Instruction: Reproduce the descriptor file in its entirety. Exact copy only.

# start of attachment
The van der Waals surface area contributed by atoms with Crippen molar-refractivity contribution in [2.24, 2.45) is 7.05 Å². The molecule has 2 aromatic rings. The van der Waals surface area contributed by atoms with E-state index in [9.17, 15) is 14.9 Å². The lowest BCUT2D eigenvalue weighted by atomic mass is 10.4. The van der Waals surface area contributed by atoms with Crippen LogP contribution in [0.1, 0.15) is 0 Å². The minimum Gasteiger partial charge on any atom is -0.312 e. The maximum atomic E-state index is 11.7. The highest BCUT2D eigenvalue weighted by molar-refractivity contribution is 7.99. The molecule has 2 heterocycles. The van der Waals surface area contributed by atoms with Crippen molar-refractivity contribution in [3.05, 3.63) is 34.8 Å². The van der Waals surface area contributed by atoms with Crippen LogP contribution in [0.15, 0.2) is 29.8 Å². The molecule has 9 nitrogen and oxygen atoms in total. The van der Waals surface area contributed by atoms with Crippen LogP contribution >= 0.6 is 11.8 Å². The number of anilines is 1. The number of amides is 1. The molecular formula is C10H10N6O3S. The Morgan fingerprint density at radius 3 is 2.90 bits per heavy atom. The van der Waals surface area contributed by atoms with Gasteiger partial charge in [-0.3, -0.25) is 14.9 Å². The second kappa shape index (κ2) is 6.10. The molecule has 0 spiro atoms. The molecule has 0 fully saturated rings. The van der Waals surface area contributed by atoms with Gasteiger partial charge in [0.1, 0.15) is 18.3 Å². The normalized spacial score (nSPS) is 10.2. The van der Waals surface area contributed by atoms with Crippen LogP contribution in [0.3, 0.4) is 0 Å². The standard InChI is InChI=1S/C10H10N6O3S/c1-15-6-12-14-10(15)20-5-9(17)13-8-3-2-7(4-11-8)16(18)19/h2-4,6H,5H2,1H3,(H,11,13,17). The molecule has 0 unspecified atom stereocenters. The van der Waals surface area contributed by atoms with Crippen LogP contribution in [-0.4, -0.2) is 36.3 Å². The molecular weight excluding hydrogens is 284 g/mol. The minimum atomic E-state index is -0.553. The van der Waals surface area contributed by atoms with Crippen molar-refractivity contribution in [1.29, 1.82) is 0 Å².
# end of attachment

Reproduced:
The van der Waals surface area contributed by atoms with Crippen molar-refractivity contribution in [2.24, 2.45) is 7.05 Å². The molecule has 2 aromatic rings. The van der Waals surface area contributed by atoms with E-state index in [9.17, 15) is 14.9 Å². The lowest BCUT2D eigenvalue weighted by atomic mass is 10.4. The van der Waals surface area contributed by atoms with Crippen LogP contribution in [0.1, 0.15) is 0 Å². The minimum Gasteiger partial charge on any atom is -0.312 e. The maximum atomic E-state index is 11.7. The highest BCUT2D eigenvalue weighted by molar-refractivity contribution is 7.99. The molecule has 2 heterocycles. The van der Waals surface area contributed by atoms with Crippen molar-refractivity contribution in [3.05, 3.63) is 34.8 Å². The van der Waals surface area contributed by atoms with Crippen LogP contribution in [0.15, 0.2) is 29.8 Å². The molecule has 9 nitrogen and oxygen atoms in total. The van der Waals surface area contributed by atoms with Crippen LogP contribution >= 0.6 is 11.8 Å². The number of anilines is 1. The number of amides is 1. The molecular formula is C10H10N6O3S. The Morgan fingerprint density at radius 3 is 2.90 bits per heavy atom. The van der Waals surface area contributed by atoms with Gasteiger partial charge in [-0.3, -0.25) is 14.9 Å². The second kappa shape index (κ2) is 6.10. The molecule has 0 spiro atoms. The molecule has 0 fully saturated rings. The van der Waals surface area contributed by atoms with Gasteiger partial charge in [0.1, 0.15) is 18.3 Å². The normalized spacial score (nSPS) is 10.2. The van der Waals surface area contributed by atoms with Crippen LogP contribution in [0.3, 0.4) is 0 Å². The standard InChI is InChI=1S/C10H10N6O3S/c1-15-6-12-14-10(15)20-5-9(17)13-8-3-2-7(4-11-8)16(18)19/h2-4,6H,5H2,1H3,(H,11,13,17). The molecule has 0 unspecified atom stereocenters. The van der Waals surface area contributed by atoms with Crippen LogP contribution in [-0.4, -0.2) is 36.3 Å². The molecular weight excluding hydrogens is 284 g/mol. The minimum atomic E-state index is -0.553. The van der Waals surface area contributed by atoms with Crippen molar-refractivity contribution in [1.29, 1.82) is 0 Å².